Qnexa gets strong support from medical panel

An FDA panel’s recommendation to approve VIVUS’s obesity drug Qnexa prompted the company’s shares to rise 85 percent in last week’s trading, an impressive jump that rewards the company for the “other” holy grail of pharmaceuticals: a safe, effective, weight loss drug.

The FDA decision is expected in April, upon which Qnexa will be the first weight loss drug the agency has approved in more than 10 years.

Qnexa is an updated formulation of phentermine, considered the “safe” part of fen-phen, the infamous drug combination that was implicated in heart valve failures. The resulting lawsuits changed the face of the $200 billion US pharmaceutical industry. And while phentermine is considered safe, the list of Qnexa side effects is sobering: increased heart rate, memory loss, and birth defects, in particular cleft palates, are just some of the  downsides.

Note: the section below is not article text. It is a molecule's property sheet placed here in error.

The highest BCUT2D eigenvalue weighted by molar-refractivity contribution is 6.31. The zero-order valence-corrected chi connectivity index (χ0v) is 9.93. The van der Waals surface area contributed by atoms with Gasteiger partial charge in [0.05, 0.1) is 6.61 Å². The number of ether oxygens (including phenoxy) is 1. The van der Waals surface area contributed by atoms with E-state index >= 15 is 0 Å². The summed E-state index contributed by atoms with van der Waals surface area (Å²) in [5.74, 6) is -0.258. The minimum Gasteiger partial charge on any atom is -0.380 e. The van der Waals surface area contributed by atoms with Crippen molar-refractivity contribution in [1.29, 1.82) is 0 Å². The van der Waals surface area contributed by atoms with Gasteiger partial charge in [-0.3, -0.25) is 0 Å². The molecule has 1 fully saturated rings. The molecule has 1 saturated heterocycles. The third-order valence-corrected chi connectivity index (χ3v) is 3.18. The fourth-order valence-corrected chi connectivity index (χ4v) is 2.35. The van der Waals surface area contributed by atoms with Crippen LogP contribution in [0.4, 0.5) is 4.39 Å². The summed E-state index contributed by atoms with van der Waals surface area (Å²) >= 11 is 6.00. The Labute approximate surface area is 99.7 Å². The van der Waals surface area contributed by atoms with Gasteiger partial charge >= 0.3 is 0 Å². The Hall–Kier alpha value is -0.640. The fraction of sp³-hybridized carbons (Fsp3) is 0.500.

However, the drug is effective at helping obese patients lose up to 10 percent of their body weight, no small feat. VIVUS has said it will put safeguards in place to prevent pregnant women from taking the drug; women of childbearing age will likely have to take routine pregnancy tests.

The fact that even the risk of birth defects was not enough to get a thumbs down from the panel is an indication of how obesity has become a major problem in the US.  An estimated 33 percent of adults in the US is considered obese, according to the Centers for Disease Control, increasing health care costs due to heart disease, diabetes, and other health problems. An effective weight loss drug, even one that can promise only a 10 percent reduction in body weight, could help reduce those costs.

Last fall I wrote about a handful of companies that were introducing their own weight loss drugs. Qnexa may be the first of a wave of new, safer, products that will be scrutinized closely by the health care industry, patients — and investors.

 

Patrice Sarath

Patrice Sarath is a writer and editor for First Research, covering the health care, insurance, and construction industries.

Read more articles by Patrice Sarath.

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